Even so, the defendants' focus on the different categories of boaters is too limited. The relevant distinction is between the benefits provided to the boaters who are served, most of whom use Beverly as their home port, as opposed to members of the public generally. As to that distinction, the boaters are the primary beneficiaries of the harbormaster's services, while a relatively insignificant aspect of the harbormaster's duties relates to members of the general public who might, for example, be beach users or surfers. In comparison to the Emerson College case, the benefits of the Beverly harbormaster's services were available to the general public to a lesser extent then were the augmented fire protection services available to the general public in Boston. The extra fire protection, for example, clearly benefited the neighboring buildings, which would be placed in immediate danger from any significant fire.

Second, the boat owners have a meaningful choice whether to pay the fee and take advantage of the service offered, at least in the sense that the boats are movable and the owners are free to keep them someplace other than in the Beverly harbor. Two of the three defendants do not even reside in Beverly. The choice of avoiding use of the services and paying the charges is significantly more meaningful to the owner of a movable boat than it was to the owner of substantial real estate in Emerson College.

And third, the charges collected, rather than raising revenues generally as was the case in Emerson College, directly compensated Beverly, at least in part, for the cost of providing the harbormaster's services. In each of the years 1981 to 1985,

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the revenues from the charges were sufficient to cover less than half the expenses of the office. It is true, as the defendants point out, that Beverly keeps half of the boat excise taxes it collects under G. L. c. 60B, Section 2, and that in two of the years as to which there was evidence the funds derived from the excise tax and the "mooring and slip fee," when combined, exceeded somewhat the costs of operating the harbormaster's office. In order for a monetary exaction to be a fee, however, the equivalence between the cost of providing the services and the revenue collected need not be exact. It is sufficient that the revenue collected is not significantly and consistently in excess of the cost of providing the services. Consideration of the excise tax revenue, half of which is collected to meet the general needs of the municipality, is irrelevant to the inquiry whether the charge imposed by Beverly was intended to defray the cost of the particular services provided by the harbormaster's office.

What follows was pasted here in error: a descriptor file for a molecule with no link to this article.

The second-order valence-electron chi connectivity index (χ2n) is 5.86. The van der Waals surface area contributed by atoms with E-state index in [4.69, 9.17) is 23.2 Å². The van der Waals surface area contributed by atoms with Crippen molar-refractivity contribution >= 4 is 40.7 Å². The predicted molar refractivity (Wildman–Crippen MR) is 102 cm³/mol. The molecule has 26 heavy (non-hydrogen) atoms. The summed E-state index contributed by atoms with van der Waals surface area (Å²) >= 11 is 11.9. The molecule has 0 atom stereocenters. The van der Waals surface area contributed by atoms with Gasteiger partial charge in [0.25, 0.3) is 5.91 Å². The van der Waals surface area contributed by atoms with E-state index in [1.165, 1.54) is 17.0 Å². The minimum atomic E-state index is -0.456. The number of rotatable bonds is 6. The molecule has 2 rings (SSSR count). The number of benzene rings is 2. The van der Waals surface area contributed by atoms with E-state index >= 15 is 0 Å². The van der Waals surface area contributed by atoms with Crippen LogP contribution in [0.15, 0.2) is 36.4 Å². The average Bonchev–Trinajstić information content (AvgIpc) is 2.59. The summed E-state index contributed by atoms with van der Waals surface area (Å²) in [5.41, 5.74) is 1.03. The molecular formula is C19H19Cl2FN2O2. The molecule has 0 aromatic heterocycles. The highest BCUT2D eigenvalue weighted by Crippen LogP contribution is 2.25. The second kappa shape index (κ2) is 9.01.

An alternative basis for the defendants' motions for required findings of not guilty was the assertion that the ordinance was unconstitutionally vague as to the frequency of assessment and the date by which payment would be due. We indulge every rational presumption in favor of an ordinances's validity against a claim of unconstitutional vagueness. Commonwealth v. Lammi, 386 Mass. 299, 301 (1982). See also Commonwealth v. Brooks, 354 Mass. 208, 209 (1968). Moreover, if the ordinance "can be made constitutionally definite by a reasonable construction, the court is under a duty to give it that construction." Thomes v. Commonwealth, 355 Mass. 203, 207 (1969). Compare Commonwealth v. Williams, 395 Mass. 302, 306 (1985). When subsections (a) and (b) of Section 2-57B are read together, the ordinance is reasonably construed, consistent with the harbormaster's interpretation, to authorize imposition of the fee on an annual basis and to require payment within a reasonable period of time after notice from the harbormaster. There is no merit in the contentions made in the defendants' appellate brief, but not raised in the trial court, purportedly relating to equal protection and judicial notice.

Judgments affirmed.


[Note 1] Commonwealth vs. William Carlton and Commonwealth vs. Frederick Young.

[Note 2] For example, the harbormaster is responsible, under G. L. c. 91, Section 10A, for issuance of permits for temporary mooring of floats or rafts; under G. L. c. 102, Section 21, for regulating the movement and anchorages of vessels within the harbor; under G. L. c. 102, Sections 24 and 25, for ordering the removal of any vessel lying within the harbor or at a public wharf; and under G. L. c. 102, Section 26, for regulating and stationing all vessels in the channels of his harbor.

[Note 3] Beverly Revised Ordinances, art. IX, Section 2-57 (1972), imposes on the harbormaster the following duties:

"(1) Provide the citizens along our beaches and the boatsmen with security and assistance when required.

(2) Enforce the local ordinances and the rules of the road, the state boating laws and in particular those regulations pertaining to high speed boats and water skiing.

(3) Issue mooring permits.

(4) Organize and execute a mooring plan for vessels in Beverly waters.

(5) Confer with adjoining communities with regard to anchorages.

(6) Assist in coordinating an overall plan for the future development of the harbor and waterfront facilities.

(7) Direct the activities of the assistant harbormasters who have been appointed by the mayor.

(8) Seek out and take advantage of state funds which are available for waterfront development.

(9) Supervise and maintain guest moorings for visitors.

(10) Maintain and supervise all public landings and boating ramps."